Local Govt | National News Video | Parliament Headlines | Politics Headlines | Search

 


Waikouaiti Rivers Flows Decision Disappoints Fish & Game

Waikouaiti Rivers Flows Decision Disappoints Fish & Game


Otago Fish & Game Council is disappointed in a recent Otago Regional Council (ORC) decision to grant a consent to take water from the Waikouaiti River with a residual flow of only 170 litres per second to protect instream values during summer low flow periods. The residual flow is the point at which irrigation takes must cease.

Fish & Game had sought a higher residual flow of 320 litres/second as a precautionary move because the consent application comes immediately in advance of ORC’s plans to set a minimum flow for the whole river.

Niall Watson, chief executive of Otago Fish & Game says "We are not opposed to irrigation but believe it is essential the river ecosystem, its trout and whitebait fisheries, its recreational values and estuary health are properly provided for." Mr Watson also says the river has a history of concerns over low summer flows, weed growth and problems with estuary water quality and odours and it is important that any further incremental changes in river health are improvements.

The application was not publicly notified and Fish & Game was the only objector from the affected parties identified by ORC. “That may be because the application was originally portrayed as a straight transfer of two existing water takes to a single new location without any increase in water taken or adverse effects, but that changed prior to the hearing. By then a new consent was proposed with new conditions of use.”

Evidence presented at the hearing clearly showed that the actual use of water for irrigation has been less than the face value of existing consents and that the actual water taken from the river was to increase with a shift in the point of take.

Allocating water during the summer low flow period puts the river ecosystem and fisheries values under increasing pressure at a time of the year when it is already stressed by high water temperatures and reduced fish habitat availability.

Fish & Game is concerned that ORC is cutting flow recommendations for rivers to the bone rather than aiming to maintain healthy river ecosystems, fisheries and recreational values.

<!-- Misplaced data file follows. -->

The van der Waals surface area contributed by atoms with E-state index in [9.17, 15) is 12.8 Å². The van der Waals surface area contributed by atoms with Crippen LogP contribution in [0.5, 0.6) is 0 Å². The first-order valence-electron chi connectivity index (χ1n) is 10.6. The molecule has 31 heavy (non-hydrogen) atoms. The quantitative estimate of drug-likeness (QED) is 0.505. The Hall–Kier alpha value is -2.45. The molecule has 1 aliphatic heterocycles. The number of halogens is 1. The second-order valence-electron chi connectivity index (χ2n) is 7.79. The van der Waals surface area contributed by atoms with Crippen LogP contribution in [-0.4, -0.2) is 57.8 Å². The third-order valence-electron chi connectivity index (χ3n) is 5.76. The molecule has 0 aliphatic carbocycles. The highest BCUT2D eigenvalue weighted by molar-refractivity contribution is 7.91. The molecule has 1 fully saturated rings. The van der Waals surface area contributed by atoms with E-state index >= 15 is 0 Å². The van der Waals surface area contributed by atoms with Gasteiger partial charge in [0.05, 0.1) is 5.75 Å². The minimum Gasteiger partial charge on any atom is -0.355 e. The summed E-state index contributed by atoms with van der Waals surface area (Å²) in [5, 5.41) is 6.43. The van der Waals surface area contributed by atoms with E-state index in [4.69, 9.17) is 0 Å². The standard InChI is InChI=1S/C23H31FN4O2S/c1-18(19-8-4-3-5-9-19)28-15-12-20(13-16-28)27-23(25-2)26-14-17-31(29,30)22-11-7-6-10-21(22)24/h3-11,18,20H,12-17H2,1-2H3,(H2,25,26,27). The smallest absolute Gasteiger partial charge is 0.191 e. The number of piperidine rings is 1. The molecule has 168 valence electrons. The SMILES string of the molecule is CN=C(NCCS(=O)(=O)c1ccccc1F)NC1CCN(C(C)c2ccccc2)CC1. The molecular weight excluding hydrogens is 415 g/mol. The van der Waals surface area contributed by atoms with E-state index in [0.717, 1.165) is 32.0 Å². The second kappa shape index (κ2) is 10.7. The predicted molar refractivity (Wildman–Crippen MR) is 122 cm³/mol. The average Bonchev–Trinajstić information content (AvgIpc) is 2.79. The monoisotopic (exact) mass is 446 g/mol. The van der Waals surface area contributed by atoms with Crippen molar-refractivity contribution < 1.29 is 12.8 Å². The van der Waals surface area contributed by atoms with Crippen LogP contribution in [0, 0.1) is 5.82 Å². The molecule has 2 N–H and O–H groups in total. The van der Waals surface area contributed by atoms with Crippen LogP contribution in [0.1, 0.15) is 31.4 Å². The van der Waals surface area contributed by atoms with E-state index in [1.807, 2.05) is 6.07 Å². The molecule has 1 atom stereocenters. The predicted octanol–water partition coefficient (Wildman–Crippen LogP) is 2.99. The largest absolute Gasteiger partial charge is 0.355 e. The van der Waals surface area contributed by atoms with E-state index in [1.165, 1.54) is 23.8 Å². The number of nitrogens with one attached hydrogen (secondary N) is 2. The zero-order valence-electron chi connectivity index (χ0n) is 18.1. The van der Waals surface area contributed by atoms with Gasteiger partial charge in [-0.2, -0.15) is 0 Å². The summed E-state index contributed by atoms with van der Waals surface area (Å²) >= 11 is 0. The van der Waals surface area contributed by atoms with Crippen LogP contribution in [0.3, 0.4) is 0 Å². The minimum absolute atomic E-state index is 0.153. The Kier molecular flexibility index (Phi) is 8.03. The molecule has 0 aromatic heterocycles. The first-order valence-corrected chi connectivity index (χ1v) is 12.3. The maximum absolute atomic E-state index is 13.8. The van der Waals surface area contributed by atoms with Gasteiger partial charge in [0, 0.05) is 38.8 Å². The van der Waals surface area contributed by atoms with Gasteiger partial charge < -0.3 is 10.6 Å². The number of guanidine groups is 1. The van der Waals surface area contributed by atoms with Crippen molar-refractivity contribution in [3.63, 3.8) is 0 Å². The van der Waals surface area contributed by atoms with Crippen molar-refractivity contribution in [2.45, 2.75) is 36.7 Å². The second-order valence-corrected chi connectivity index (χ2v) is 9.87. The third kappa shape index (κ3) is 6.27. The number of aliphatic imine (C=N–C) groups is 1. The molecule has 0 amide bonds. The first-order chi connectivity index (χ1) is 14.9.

“We are also upset that the affected river reach was described by ORC as supporting a low value trout fishery. That is not a logical conclusion from the available evidence especially in a river where migratory trout move between the estuary and the river upstream."

No decision has yet been made by Fish & Game on whether to appeal to the Environment Court. "We have to properly digest the decision before we consider any further action but the granting of a consent could trigger infrastructure development that would influence any future minimum flow debate." adds Mr Watson.

ENDS

© Scoop Media

 
 
 
 
 
Parliament Headlines | Politics Headlines | Regional Headlines

'Tea Break Bill' Passes: Gordon Campbell On Bad Labour Laws And Poor Safety

By co-incidence, one of the prime dangers of the government’s new employment relations law has been underlined by the release of the death and injury statistics among workers at New Zealand ports. These are highly profitable enterprises for the port owners.

The Port of Tauranga for instance, is expecting its current full-year profit to be between $78 million and $83 million and other ports are enjoying similar boom times – but they are also highly dangerous places for the people who work on or around the port premises. At the Port of Tauranga, there have been 26 serious accidents since 2011, and two deaths. More>>

 

Parliament Today:

No Charges: Outcome Of Operation Clover Investigation

Police have completed a multi-agency investigation, Operation Clover, into the activities of a group calling themselves “The Roast Busters”. The 12 month enquiry focused on incidents involving allegations of sexual offending against a number of girls in the Waitemata Police district and wider Auckland area... More>>

ALSO:

UNICEF Report: NZ Cautioned On "Stagnating" Child Poverty

An international report by UNICEF has found that child poverty rates in New Zealand have barely changed since 2008, despite similar sized countries significantly reducing child poverty during the recent recession. More>>

ALSO:

Funding Report: Two Pathways For Transport In Auckland

Commissioned by Auckland Council, the group was asked to investigate two possible pathways for raising $300 million per year ($12 billion over 30 years) to pay for the improvements needed to help fix Auckland’s transport system. More>>

ALSO:

Pay Equity: Equal Pay Win In Court Of Appeal

CTU: The Court of Appeal has made a historic decision paving the way for a substantial equal pay claim for aged care workers. More>>

ALSO:

Gordon Campbell: On The TPP Finishing Line, And Amazon’s Woes

If the Trans Pacific Partnership trade deal wasn’t such a serious matter, this would be pretty funny… More>>

ALSO:

TV3 Video: Three Die On Roads Over Labour Weekend

The official holiday period ended at 6am Tuesday, with three deaths on the roads during the Labour Day weekend. More>>

Employment Relations Bill: Govt Strains To Get Tea Break Law Through

The Government has been left with egg on its face - failing to get its much-vaunted, but hugely unpopular, meal break law passed in the first week of its new term, Labour spokesperson on Labour Issues Andrew Little says. More>>

ALSO:

Guns: Police Association Call To Arm Police Full Time

"The new minister gave his view, that Police do not need to be armed, while standing on the forecourt of parliament. The dark irony was that the interview followed immediately after breaking news of a gunman running amok in the Canadian parliament in Ottawa..." More>>

ALSO:

Get More From Scoop

 

LATEST HEADLINES

 
 
 
 
 
 
 
 
Regional
Search Scoop  
 
 
Powered by Vodafone
NZ independent news